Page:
FIELD OBSERVATIONS OF PATH AND SPEED OF MOTORISTS AT DOUBLE-LANE ROUNDABOUTS

Roundabouts generally have fewer crashes and less severe crashes compared to signalized intersections. Reduced speed and low speed differences between entering and circulating traffic are thought to be important contributors to roundabout safety. The geometric design of modern roundabouts has many attributes that may influence drivers' selection of path and speed. Deflection at entry is one of the attributes that contributes to both the reduced speeds and low speed differences. The Federal Highway Administration (FHWA) publication "Roundabouts: An Informational Guide" suggests a method, based on the theoretical fastest path, for evaluating geometric designs for adequacy in controlling speed and speed differences. The current study evaluated that method against observations of path and speed at two double-lane roundabouts. The results suggest that the method given in the FHWA publication predicts actual operational speed fairly well. A method is described for recording speed and path through approach, circulatory roadway, and departure. This method provides for economical recording of lane position at five locations along a through path, and spot speed at three locations.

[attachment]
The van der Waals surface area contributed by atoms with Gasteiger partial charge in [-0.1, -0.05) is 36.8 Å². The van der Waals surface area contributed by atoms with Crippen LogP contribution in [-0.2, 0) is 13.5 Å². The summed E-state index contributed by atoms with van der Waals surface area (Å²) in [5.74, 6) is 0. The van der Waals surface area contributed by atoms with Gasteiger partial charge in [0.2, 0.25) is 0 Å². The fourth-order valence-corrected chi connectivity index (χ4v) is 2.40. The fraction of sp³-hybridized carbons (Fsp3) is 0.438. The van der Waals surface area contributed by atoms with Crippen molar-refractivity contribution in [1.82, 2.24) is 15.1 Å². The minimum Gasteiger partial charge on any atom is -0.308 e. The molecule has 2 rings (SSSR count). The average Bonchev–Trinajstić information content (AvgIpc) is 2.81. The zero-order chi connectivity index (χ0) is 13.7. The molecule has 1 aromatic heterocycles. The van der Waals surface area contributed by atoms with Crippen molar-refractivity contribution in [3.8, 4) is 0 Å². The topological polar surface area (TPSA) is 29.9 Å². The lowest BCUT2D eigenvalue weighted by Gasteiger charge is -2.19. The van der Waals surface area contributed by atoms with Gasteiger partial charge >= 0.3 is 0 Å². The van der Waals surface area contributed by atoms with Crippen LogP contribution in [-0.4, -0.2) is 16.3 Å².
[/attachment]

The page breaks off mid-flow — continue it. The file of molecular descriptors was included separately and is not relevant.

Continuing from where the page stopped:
Language

  • English

Media Info

  • Media Type: CD-ROM
  • Features: Figures; References; Tables;
  • Pagination: 16p
  • Monograph Title: 2ND URBAN STREET SYMPOSIUM: UPTOWN, DOWNTOWN, OR SMALL TOWN: DESIGNING URBAN STREETS THAT WORK, JULY 28-30, 2003, ANAHEIM, CALIFORNIA

Subject/Index Terms

Filing Info

  • Accession Number: 00989167
  • Record Type: Publication
  • Files: TRIS, TRB
  • Created Date: Apr 8 2005 12:00AM